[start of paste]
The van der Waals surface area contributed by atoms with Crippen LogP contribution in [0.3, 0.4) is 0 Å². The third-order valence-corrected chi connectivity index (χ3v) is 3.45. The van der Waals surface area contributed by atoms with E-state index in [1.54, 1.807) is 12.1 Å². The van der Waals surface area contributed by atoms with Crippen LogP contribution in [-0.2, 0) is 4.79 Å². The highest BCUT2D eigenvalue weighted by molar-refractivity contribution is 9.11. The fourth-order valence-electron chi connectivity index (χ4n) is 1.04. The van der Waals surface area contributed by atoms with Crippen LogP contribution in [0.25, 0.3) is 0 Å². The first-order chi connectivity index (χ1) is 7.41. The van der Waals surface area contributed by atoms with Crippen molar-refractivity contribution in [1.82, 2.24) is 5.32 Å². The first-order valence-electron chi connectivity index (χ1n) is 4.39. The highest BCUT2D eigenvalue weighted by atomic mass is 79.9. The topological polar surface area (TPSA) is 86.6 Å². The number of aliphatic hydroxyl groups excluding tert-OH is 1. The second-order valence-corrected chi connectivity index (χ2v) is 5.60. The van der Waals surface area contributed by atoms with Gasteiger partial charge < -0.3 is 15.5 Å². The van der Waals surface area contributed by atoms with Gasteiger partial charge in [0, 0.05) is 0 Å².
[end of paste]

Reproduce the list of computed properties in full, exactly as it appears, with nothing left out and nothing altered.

The van der Waals surface area contributed by atoms with Crippen LogP contribution in [0.3, 0.4) is 0 Å². The third-order valence-corrected chi connectivity index (χ3v) is 3.45. The van der Waals surface area contributed by atoms with E-state index in [1.54, 1.807) is 12.1 Å². The van der Waals surface area contributed by atoms with Crippen LogP contribution in [-0.2, 0) is 4.79 Å². The highest BCUT2D eigenvalue weighted by molar-refractivity contribution is 9.11. The fourth-order valence-electron chi connectivity index (χ4n) is 1.04. The van der Waals surface area contributed by atoms with Crippen LogP contribution in [0.25, 0.3) is 0 Å². The first-order chi connectivity index (χ1) is 7.41. The van der Waals surface area contributed by atoms with Crippen molar-refractivity contribution in [1.82, 2.24) is 5.32 Å². The first-order valence-electron chi connectivity index (χ1n) is 4.39. The highest BCUT2D eigenvalue weighted by atomic mass is 79.9. The topological polar surface area (TPSA) is 86.6 Å². The number of aliphatic hydroxyl groups excluding tert-OH is 1. The second-order valence-corrected chi connectivity index (χ2v) is 5.60. The van der Waals surface area contributed by atoms with Gasteiger partial charge < -0.3 is 15.5 Å². The van der Waals surface area contributed by atoms with Gasteiger partial charge in [0, 0.05) is 0 Å².